This may also sometimes be referred to as la toast or toastat. I’ve also occasionally seen it referred to as presat.

After you choose your bread style, the worker will start getting busy making your sandwich and then tell you the price and you pay, using Standard Romanian Money Touching Rules, i.e. don’t touch their hands ever, if possible.

It’s very important to understand that, in almost all sandwiches, the worker will add the filling you ordered (i.e., shnitzel) and some french fries (UK: chips) automatically to the bread.

For some reason, this bugs some foreigners so if you do not want french fries added to the meat/filling inside your sandwich, you have to pipe up and stop them.

The phrase for this: fara cartofi (furrah car-toaf).

Then you get to choose your toppings. Often the worker will prompt you (because frankly, they’re sick of making sandwiches all day) and just say de toate (day-twat-tay)?

This means “with everything” and can often mean a ton of different condiments, so unless you’re sure what all of the toate are just pass on this option.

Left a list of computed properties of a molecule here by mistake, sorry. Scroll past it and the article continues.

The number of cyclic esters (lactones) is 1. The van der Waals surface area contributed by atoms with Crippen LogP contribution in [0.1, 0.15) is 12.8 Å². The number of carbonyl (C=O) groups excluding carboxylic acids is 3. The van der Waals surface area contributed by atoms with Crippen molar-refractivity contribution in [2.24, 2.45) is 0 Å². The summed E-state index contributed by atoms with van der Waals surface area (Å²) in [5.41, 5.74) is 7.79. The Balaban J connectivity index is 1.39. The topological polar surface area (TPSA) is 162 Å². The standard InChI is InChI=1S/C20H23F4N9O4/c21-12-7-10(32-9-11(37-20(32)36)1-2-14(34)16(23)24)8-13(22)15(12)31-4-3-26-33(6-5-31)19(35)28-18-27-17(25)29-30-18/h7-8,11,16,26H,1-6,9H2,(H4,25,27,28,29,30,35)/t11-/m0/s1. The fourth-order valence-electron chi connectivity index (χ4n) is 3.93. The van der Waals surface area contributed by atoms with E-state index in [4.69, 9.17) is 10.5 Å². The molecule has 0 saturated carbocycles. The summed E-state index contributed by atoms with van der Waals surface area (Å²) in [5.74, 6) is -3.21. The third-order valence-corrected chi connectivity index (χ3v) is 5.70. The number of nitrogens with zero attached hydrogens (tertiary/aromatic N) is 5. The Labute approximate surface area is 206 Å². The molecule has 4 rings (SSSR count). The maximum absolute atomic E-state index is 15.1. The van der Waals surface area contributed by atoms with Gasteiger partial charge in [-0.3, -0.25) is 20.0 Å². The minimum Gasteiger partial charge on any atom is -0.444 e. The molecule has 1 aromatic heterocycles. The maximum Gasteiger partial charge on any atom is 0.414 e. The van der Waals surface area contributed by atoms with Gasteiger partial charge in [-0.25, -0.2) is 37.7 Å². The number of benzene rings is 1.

The most common:

Ketchup – Pronounced the same as English more or less, this is far sweeter and yummier and “thinner” than mainstream American ketchup.

Normally just saying “ketchup” will get you what’s sometimes specified as ketchup dulce or “sweet ketchup. The other kind of ketchup, ketchup iute (yoo-tay) means “spicy” or hot ketchup, although the truth be told this is often extremely mild and only slightly hotter than regular, “dulce” ketchup.

Maioneza (my own ehza) – Obviously mayonnaise. If you can see the receptacle holding the mayonnaise and notice it has a more “custardy” look to it, perhaps with a slightly yellow tint, you’ve hit the jackpot because this means it is homemade.

(Salata de) Varza (sah-lotta day var-zah) – Usually means a kind of “salad” of finely shredded cabbage that’s been dressed with oil or pickled.

Castravete (Murati) (cah-strah-vet-eh moo-rots) – What in English would be called pickles, as in cucumbers that have been pickled.

However there can be a few other exotic choices as well:

Mustar (moosh-tar) – Regular, yellow mustard. Romanians rarely eat mustard on anything but mici and sausages.

Tzatziki (tsot-tseeky) – A thin, white sauce made with cucumbers, garlic and yog(h)urt. Because this is from a Greek word, there are other various spellings as well to look more phonetic.

Sos cu Usturoi (soze koo ‘ooster-oy) – Garlic sauce.

Porumb (poe-roombh) – Kernels of corn, quite sweet.

Rosii (roh-shee) – Slices of raw tomato.

Sfecla Rosie – (sfeck-lah ro-shi-eh) – Beets, quite often pickled.